Hello, greetings and salutations sports fans! Welcome to the first edition of one (un)fortunate baseball fan’s passion as we closely follow the lovable Miami Marlins on their already grueling, but very much in progress, baseball season. Together we will examine each week’s slate of games reviewing the many ups and downs that lift as well as drag our beloved baseball squad. In other words my two cents on a weekly basis. Here’s hoping in some weeks, these two cents are worth 37 dollars in change (Cue Dos Equis). Some of you may remember me from my guest writing on topics such as Colin Kaepernick’s views on civil rights, the tragedy of Jose Fernandez’s death and the Miami Dolphin’s playoff aspirations last season. For those who don’t, I’ll be brief: My name is Gabriel Garcia and I am the son of Cuban immigrants who sought to escape a communist regime. I grew up in Miami and with it developed a love for baseball, as I grew older this love evolved to encompass sports in general, with soccer (Still calling it that) being the latest addition. Frankly, there are few sports I don’t like but I no less appreciate the athletes and fans that make sports what they are today.

Onward! We will now examine the four game series with the Dodgers and to a lesser extent the two game stint against Oakland. The first two games started abysmal enough as we found ourselves outscored 14-4. Edinson Volquez took to the mound seeking his first win of the season only to get dinged early by Yasiel Puig giving the Dodgers a 3-1 lead, it didn’t get any better as Volquez finished the night allowing 5 runs in 6 innings of work. The offense, for its part, did open the top of the second inning with extra-base hits by Giancarlo Stanton, Justin Bour and J.T. Realmuto, but only had one run to show for it, as Stanton was caught stealing trying to get from second to third base just prior to Bour’s homer. Another opportunity did emerge in the sixth with Chris Hatcher coming out of the Dodgers bullpen. The situation was one out, with runners on the corners, as the team was threatening to claw back into the game, but like so many times before, the offensive push by the Marlins fizzled out with both Realmuto and pinch-hitter Derek Dietrich striking out. The Marlins fell 7-2. It worth noting both Dee Gordon and Marcell Ozuna went hitless.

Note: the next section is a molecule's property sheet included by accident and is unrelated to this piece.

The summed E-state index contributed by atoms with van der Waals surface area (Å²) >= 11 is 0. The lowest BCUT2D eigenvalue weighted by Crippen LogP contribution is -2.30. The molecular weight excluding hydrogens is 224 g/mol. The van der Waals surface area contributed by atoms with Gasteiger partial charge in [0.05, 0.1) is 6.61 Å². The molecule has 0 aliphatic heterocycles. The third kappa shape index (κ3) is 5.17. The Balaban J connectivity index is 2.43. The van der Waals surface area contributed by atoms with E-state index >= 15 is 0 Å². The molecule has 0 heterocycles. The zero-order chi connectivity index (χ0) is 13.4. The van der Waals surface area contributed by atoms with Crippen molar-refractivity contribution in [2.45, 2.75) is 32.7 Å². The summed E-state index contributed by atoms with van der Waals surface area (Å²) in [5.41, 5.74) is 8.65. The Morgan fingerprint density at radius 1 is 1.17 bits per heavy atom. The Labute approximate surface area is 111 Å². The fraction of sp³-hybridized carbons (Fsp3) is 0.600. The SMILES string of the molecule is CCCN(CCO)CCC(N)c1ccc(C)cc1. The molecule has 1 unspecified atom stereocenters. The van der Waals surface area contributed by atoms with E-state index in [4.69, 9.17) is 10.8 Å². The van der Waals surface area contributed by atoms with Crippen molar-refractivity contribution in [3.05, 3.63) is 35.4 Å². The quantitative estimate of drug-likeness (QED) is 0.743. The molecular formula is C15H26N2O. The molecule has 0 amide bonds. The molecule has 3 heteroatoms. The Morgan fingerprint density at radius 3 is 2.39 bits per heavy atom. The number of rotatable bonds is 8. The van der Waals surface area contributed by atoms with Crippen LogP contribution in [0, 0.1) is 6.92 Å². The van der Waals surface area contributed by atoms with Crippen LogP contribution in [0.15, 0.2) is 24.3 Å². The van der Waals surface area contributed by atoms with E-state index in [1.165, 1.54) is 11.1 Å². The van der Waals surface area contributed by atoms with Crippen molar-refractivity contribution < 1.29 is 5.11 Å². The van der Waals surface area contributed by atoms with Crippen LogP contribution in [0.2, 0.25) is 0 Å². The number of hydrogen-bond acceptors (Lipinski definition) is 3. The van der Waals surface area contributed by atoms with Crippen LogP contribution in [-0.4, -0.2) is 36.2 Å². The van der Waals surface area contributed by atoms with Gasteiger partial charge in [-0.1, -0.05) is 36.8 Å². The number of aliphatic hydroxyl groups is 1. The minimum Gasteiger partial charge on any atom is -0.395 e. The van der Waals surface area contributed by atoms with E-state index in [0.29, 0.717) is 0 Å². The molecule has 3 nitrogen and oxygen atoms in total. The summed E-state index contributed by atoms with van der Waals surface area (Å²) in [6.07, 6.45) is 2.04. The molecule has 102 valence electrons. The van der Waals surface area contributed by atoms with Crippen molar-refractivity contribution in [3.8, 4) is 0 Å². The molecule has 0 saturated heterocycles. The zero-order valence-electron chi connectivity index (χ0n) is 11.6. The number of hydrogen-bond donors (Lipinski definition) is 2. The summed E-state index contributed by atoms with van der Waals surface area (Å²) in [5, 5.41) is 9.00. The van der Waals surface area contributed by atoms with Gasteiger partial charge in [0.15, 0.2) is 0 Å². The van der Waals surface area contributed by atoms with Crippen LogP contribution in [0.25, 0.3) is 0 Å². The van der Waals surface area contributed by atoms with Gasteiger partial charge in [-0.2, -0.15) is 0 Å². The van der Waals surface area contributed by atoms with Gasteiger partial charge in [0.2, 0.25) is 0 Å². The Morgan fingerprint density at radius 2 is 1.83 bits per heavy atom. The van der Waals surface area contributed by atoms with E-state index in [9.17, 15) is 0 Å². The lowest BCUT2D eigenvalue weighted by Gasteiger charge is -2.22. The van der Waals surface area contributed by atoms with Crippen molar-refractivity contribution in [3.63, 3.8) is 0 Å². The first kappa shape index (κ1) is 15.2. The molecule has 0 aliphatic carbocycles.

The next day’s final score certainly gave notions of déjà vu only this time we increased our hit total by two and our runs came in the last inning. The dodgers got on the board early and often, already up by 5 runs after just four innings. The Marlins meanwhile hit into 4 double plays, ending potential runs in the second and eighth inning in particular. Manager Don Mattingly also got tossed for the fourth time this season following a benches clearing scuffle.

Honestly I was expecting more of the same by the third game of the series, though I was pleasantly surprised to see an explosion of offense to the tune of 9 runs on 10 hits by the fourth inning. Up to this point Dan Straily had kept opposing hitters off balance, our explosive output enormously helped his cause. Ideally this is the kind of production we as fans look for, or something vaguely close to it on a more consistent basis. Seeing this sort of performance more frequently would have us out of the league cellar and dare I say challenge our NL East rivals, but of course usually the follow up game illuminates a lack of run production. In the end we held on to win 10-6, ending a 5 game skid. Given dogs were in attendance at Dodger Stadium as a part of free dog night, I guess every dog has his day. Marlins included. Straily lost his no hit bid to a homerun by Enrique Hernandez and while this lone hit did not hurt him, it’s the sixth homerun Dan surrenders this year in 9 starts.

He eventually departs the following inning, due to getting into a bases loaded jam, giving the bullpen a comfortable 10-2 lead to work with. In what more or less symbolizes this year’s bullpen, the VERY FIRST PITCH by Brad Ziegler goes behind the batter and into the backstop, making it 10-3 on a wild throw. In the end we secured a victory, but this game, like the recent series against both the Cardinals and the Astros shows our flaws are not just an inconsistent offense, but an enormously struggling bullpen. Curiously, at this time the bullpen was ranked 9th in the league with a 4.13 ERA, I can’t tell. I really can’t tell (They’re ranked 21st with an ERA of 4.33 by the time of this post).